The Coronavirus (COVID-19) has dubbed the World Health Organisation (WHO) as an ineffective institution in the management of global health security. It was slow in its initial response towards the pandemic. Countries like the United States of America (USA) has threatened to cut the funding to the WHO. The evaluation of WHO that is going on now is a post hoc performance review. It is in this context that international relations scholars like Tara Johnson asks, “How can Intergovernmental Organisation performance be sensibly evaluated.”
In the literature on intergovernmental organisations, the majority of the studies are state centric in nature. They focus on how intergovernmental organisations are influenced by the politics of its member states. The performance review aspect of the organisation is not given importance. There are two ways to review an organisation. One, is the post hoc performance review that happens after the occurrence of a major event like the COVID pandemic. Such reviews are hasty and bring knee jerk reactions without any motivation to implement long-term reforms. The second type of review is the regular performance review of organisation that is continuous and more effective.
In the history of WHO, during the late 1990s to the early 2000s, there was a culture of regular performance review of WHO that played a major factor in WHO’s effective response to global health security threats like the Severe Acute Respiratory Syndrome (SARS) epidemic, 2003. What were these regular performance reviews? Why it happened and how it strengthened WHO to face challenges will be discussed below.
Regular performance review of WHO during the late 1990s and early 2000s
During this period, Dr Gro Harlem Brundtland assumed charge as the Director General of WHO. A trained doctor, she undertook multiple reforms to strengthen WHO. Some of the important reforms ushered by her include:
The list of reforms during Brundtland’s tenure is endless. It was continuous in nature that strengthened WHO and made it proactive during her tenure. It was the initiatives of Brundtland that made member countries significantly contribute funds to the WHO that further strengthened WHO.
Similarly, during this period, neoliberalism influenced the global health sector, new players like Bill and Melinda Gates Foundation, Rockefeller Foundation emerged. There is a lot of literature on the influence of these private players in the decision making of the WHO and how they have overshadowed WHO in many areas concerning Global health. But the arrival of these new players encouraged WHO to self-evaluate regularly in order to compete with them in the Global health sector. Dr Brundtland personally took various initiatives to strengthen WHO amidst the competition it faced from these new players. It made WHO to be better prepared in areas concerning the prevention of pandemics and infectious diseases which were not focussed on by the new players. For the first time, WHO published the pandemic influenza preparedness guidelines, 1999.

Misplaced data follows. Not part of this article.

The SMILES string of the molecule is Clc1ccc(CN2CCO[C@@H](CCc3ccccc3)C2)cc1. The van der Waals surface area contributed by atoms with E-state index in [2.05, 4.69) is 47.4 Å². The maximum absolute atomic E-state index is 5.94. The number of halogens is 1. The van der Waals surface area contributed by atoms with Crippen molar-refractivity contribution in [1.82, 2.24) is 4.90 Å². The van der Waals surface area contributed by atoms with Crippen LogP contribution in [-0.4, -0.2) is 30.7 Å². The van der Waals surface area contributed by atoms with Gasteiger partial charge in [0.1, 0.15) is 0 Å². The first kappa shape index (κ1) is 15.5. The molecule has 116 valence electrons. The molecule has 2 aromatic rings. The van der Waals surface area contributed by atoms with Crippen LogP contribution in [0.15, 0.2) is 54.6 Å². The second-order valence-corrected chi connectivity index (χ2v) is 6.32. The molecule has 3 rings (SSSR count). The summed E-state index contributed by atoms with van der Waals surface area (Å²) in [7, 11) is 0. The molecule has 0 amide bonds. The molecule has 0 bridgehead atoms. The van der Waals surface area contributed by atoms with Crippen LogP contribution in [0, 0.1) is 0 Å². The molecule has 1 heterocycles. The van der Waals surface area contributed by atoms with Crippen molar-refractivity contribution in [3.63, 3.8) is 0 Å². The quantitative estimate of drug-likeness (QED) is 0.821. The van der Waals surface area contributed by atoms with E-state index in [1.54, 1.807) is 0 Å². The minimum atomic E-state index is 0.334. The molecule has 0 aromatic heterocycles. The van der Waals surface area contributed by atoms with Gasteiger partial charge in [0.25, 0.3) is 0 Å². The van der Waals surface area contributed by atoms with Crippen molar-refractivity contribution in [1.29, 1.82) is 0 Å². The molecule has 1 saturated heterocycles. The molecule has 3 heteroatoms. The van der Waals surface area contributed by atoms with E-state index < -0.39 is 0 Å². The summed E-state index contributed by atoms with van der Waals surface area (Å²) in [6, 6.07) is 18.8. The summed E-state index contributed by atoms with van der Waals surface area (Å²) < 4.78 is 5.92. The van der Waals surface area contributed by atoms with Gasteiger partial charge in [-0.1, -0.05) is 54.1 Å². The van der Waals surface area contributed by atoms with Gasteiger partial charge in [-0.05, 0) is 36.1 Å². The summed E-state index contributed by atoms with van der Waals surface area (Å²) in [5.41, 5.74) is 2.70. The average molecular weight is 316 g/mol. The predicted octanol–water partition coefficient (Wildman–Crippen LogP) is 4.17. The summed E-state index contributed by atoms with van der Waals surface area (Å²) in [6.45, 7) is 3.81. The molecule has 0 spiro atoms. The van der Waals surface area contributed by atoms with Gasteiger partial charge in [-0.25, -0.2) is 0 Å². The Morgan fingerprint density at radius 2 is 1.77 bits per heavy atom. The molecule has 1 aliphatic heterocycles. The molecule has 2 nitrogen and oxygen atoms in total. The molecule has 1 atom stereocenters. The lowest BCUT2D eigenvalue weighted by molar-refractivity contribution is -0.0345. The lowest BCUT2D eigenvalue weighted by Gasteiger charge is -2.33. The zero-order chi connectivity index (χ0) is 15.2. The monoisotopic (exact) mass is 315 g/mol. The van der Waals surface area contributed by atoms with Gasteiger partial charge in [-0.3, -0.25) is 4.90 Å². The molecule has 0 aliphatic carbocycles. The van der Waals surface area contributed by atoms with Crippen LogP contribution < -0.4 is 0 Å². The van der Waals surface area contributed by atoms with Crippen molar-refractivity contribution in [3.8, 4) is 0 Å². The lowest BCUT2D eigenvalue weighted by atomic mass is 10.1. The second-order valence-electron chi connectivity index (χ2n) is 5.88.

How did it help to tackle the SARS epidemic?
Like the COVID-19, the SARS epidemic had its origins in China. Despite China’s covering up of the outbreak initially, the WHO due to the impact of its regular performance review prior to the outbreak was prepared to deal with the challenge. For instance, the Global Outbreak Alert and Response Network (GOARN), created during the tenure of Brundtland deployed epidemiologists effectively which helped in the early identification of the mysterious coronavirus that caused the epidemic. WHO’s proactiveness during that period helped it to vocally criticize China for its initial coverup of the epidemic.
The WHO was more confident to issue early travel advisories to member states during the epidemic that helped in limiting the spread of the epidemic. The confidence gained to issue travel advisories was due to the trust it received from the member states who were happy with the continuous review and reforms undertaken by WHO before the epidemic.
Despite WHO’s a fairly successful effort in the containment of the SARS epidemic, why did it fail in its initial response against COVID-19? It is a fact that the SARS epidemic was less infectious compared to COVID-19. But, one important reason for its failure was the lack of regular performance review of WHO before the COVID pandemic. The Sixty Eighth World Health Assembly conference, 2015 proposed a series of reforms for WHO as part of a post hoc performance review after WHO’s failure in the containment of the Ebola virus disease in West Africa,2014. But, these proposed reforms are yet to be acted upon. It was due to the lack of effective leadership at the helm of WHO that contributed to the slow pace of reforms after the Ebola virus crisis.
The structures created during Brundtland’s tenure is still part of WHO. But as time passes, it needs to be well oiled and reviewed continuously in order to make it work to the challenges of the present times. Taking an analogy from cricket, the fast bowlers need to maintain their rhythm continuously to perform well in the actual matches. Many Indian fast bowlers continued to practice and maintain fitness during the lockdown. Likewise, international organisation and its structure require a constant assessment to make them effective to tackle global challenges. It was the dynamic leadership of Brundtland and the impact of the neoliberalism of health that encouraged WHO to inculcate the culture of regular reviews. The WHO needs to revive this culture in order to be better prepared for the next pandemic. As India has taken over as the chair of the WHO’s executive board last year, it needs to put this aspect at the forefront for any meaningful reform of WHO.